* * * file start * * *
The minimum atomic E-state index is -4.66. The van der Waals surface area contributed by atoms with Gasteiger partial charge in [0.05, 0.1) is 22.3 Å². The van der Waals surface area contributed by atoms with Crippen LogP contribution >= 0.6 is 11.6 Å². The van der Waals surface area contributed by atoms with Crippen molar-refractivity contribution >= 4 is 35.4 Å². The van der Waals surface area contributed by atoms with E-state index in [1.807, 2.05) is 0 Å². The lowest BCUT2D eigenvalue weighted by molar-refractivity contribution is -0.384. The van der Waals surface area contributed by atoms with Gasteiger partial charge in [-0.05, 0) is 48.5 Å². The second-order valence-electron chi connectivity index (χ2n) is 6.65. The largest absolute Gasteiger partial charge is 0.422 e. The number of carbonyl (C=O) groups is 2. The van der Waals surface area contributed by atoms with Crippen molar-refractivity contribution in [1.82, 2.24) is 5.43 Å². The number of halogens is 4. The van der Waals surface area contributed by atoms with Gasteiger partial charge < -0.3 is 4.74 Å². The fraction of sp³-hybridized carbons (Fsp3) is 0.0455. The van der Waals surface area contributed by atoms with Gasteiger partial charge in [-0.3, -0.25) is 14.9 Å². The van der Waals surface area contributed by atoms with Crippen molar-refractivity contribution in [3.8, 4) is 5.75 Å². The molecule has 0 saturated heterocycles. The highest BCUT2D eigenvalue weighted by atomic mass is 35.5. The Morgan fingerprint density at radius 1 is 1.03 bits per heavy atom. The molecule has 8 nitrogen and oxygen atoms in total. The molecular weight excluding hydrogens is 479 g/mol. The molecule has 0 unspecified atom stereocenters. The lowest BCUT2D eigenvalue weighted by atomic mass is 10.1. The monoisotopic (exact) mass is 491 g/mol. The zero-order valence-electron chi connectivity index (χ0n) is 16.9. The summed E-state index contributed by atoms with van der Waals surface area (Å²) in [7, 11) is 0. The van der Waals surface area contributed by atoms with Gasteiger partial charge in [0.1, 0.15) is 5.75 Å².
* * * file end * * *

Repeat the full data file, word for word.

The minimum atomic E-state index is -4.66. The van der Waals surface area contributed by atoms with Gasteiger partial charge in [0.05, 0.1) is 22.3 Å². The van der Waals surface area contributed by atoms with Crippen LogP contribution >= 0.6 is 11.6 Å². The van der Waals surface area contributed by atoms with Crippen molar-refractivity contribution >= 4 is 35.4 Å². The van der Waals surface area contributed by atoms with E-state index in [1.807, 2.05) is 0 Å². The lowest BCUT2D eigenvalue weighted by molar-refractivity contribution is -0.384. The van der Waals surface area contributed by atoms with Gasteiger partial charge in [-0.05, 0) is 48.5 Å². The second-order valence-electron chi connectivity index (χ2n) is 6.65. The largest absolute Gasteiger partial charge is 0.422 e. The number of carbonyl (C=O) groups is 2. The van der Waals surface area contributed by atoms with Crippen molar-refractivity contribution in [1.82, 2.24) is 5.43 Å². The number of halogens is 4. The van der Waals surface area contributed by atoms with Gasteiger partial charge < -0.3 is 4.74 Å². The fraction of sp³-hybridized carbons (Fsp3) is 0.0455. The van der Waals surface area contributed by atoms with Gasteiger partial charge in [-0.3, -0.25) is 14.9 Å². The van der Waals surface area contributed by atoms with Crippen molar-refractivity contribution in [3.8, 4) is 5.75 Å². The molecule has 0 saturated heterocycles. The highest BCUT2D eigenvalue weighted by atomic mass is 35.5. The Morgan fingerprint density at radius 1 is 1.03 bits per heavy atom. The molecule has 8 nitrogen and oxygen atoms in total. The molecular weight excluding hydrogens is 479 g/mol. The molecule has 0 unspecified atom stereocenters. The lowest BCUT2D eigenvalue weighted by atomic mass is 10.1. The monoisotopic (exact) mass is 491 g/mol. The zero-order valence-electron chi connectivity index (χ0n) is 16.9. The summed E-state index contributed by atoms with van der Waals surface area (Å²) in [7, 11) is 0. The van der Waals surface area contributed by atoms with Gasteiger partial charge in [0.1, 0.15) is 5.75 Å².